19. An interesting illustration of the role public policy plays is presented by the decision of the English Court of Appeal in Soleymani v Nifty Gateway (The Competition and Markets Authority intervening) [2022] EWCA Civ 1297 (“Soleymani”). Essentially, that court declined to stay court proceedings initiated in England by a UK-based non-fungible token (“NFT”) collector (the “Collector”) against the American operator of a NFT marketplace (the “Operator”) in breach of an arbitration agreement entered into between the Collector and Operator providing for arbitration in New York. The arbitration agreement was contained in the terms of an auction contract for the online sale of such NFTs and the dispute essentially concerned an issue of misrepresentation over what was being auctioned. This was the sort of commercial dispute that is regularly determined by arbitral tribunals. The English Court of Appeal, however, ordered that the validity of the arbitration agreement be determined by the English High Court because the Collector’s challenge to the validity of the arbitration agreement was based on his rights under UK law as a consumer. The judgment highlighted that the Collector’s claim had “implications for consumers in general in this jurisdiction [that is, the United Kingdom] and that it is important that they are considered and ruled upon in public by a court” (at [151]). From the policy viewpoint, bearing in mind UK laws for consumer protection, it was important that the English court should decide the issue of the validity of the arbitration agreement rather than leaving it to the arbitral tribunal in New York (at [143]).
20. Beside adjudicating on the substantive question of whether a dispute is arbitrable, the court also provides guidance on a more preliminary issue, that is, what law determines the arbitrability of a dispute. In the recent decision of Anupam Mittal v Westbridge II Investments Holding [2023] 1 SLR 349 (“Anupam”), the Singapore Court of Appeal held that at the pre-award stage, subject matter arbitrability should be determined based on the law applicable to the arbitration agreement and, if that is a different law, also the law of the seat of the arbitration. Applying this approach, the Court of Appeal held that the dispute in Anupam was arbitrable as, although the main contract was governed by Indian law which considered the subject matter of the dispute unarbitrable, Singapore law was both the law of the arbitration agreement and the law of the seat and under Singapore law claims of corporate mismanagement and oppression are arbitrable. What the decision in Anupam illustrates is the court’s role in providing clarity on how arbitrability is determined.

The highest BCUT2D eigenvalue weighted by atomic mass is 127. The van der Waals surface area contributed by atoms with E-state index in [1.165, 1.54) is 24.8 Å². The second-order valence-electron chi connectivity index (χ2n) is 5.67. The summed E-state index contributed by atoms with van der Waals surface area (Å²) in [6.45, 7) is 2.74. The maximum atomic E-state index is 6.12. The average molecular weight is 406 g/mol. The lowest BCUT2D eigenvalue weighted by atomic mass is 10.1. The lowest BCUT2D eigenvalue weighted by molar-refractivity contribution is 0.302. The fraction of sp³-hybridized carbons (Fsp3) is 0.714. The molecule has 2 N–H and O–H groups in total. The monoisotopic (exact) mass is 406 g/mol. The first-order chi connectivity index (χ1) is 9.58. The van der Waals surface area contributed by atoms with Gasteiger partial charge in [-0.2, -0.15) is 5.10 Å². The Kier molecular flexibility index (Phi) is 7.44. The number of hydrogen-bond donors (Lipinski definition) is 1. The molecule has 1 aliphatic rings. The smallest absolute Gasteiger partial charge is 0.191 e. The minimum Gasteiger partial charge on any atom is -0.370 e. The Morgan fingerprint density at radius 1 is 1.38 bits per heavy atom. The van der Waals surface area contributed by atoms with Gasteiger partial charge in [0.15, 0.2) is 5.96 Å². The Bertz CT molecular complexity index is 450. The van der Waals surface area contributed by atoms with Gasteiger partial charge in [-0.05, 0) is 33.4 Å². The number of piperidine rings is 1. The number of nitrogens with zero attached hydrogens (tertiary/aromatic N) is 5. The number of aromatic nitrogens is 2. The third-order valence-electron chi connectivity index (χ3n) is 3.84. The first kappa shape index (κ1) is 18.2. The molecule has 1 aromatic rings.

Strengthening interim relief and support for arbitration

21. I now move on to the role of the court in providing support for arbitration. One way the court does so is through court-ordered interim measures. These measures play an important role in arbitration notwithstanding the wide powers of tribunals. This is because there are occasions where arbitral tribunals are unable to provide quick enough assistance, such as where the tribunal has not yet been constituted or because the rules governing the arbitration do not permit one party hearings. Under s 12A of the International Arbitration Act, the General Division of the High Court is conferred with substantially the same powers as are available to arbitral tribunals in the making of interim measures.

22. While the court and arbitral tribunals possess similar powers in relation to the making of interim measures, there remain differences between interim measures obtained from the court and interim measures obtained from an emergency arbitrator. A recent article comparing interim relief obtained through the emergency arbitration process in the SIAC and from the court noted three such differences. One of these concerns the consequences of the orders obtained.(13) Where interim relief is obtained from an emergency arbitrator, failure to comply with the award or order does not carry with it the consequences of contempt until the award is enforced by a court. In contrast, emergency interim relief obtained from the court carries with it the consequences of contempt right from the outset.(14) This is an undeniably important consideration for parties seeking urgent interim relief: in such situations, parties would desire that the order obtained carry real and immediate consequences to compel the counterparty to abide by the order. It is therefore understandable why parties may, in certain circumstances, prefer to obtain interim relief from a court as compared to an emergency arbitrator.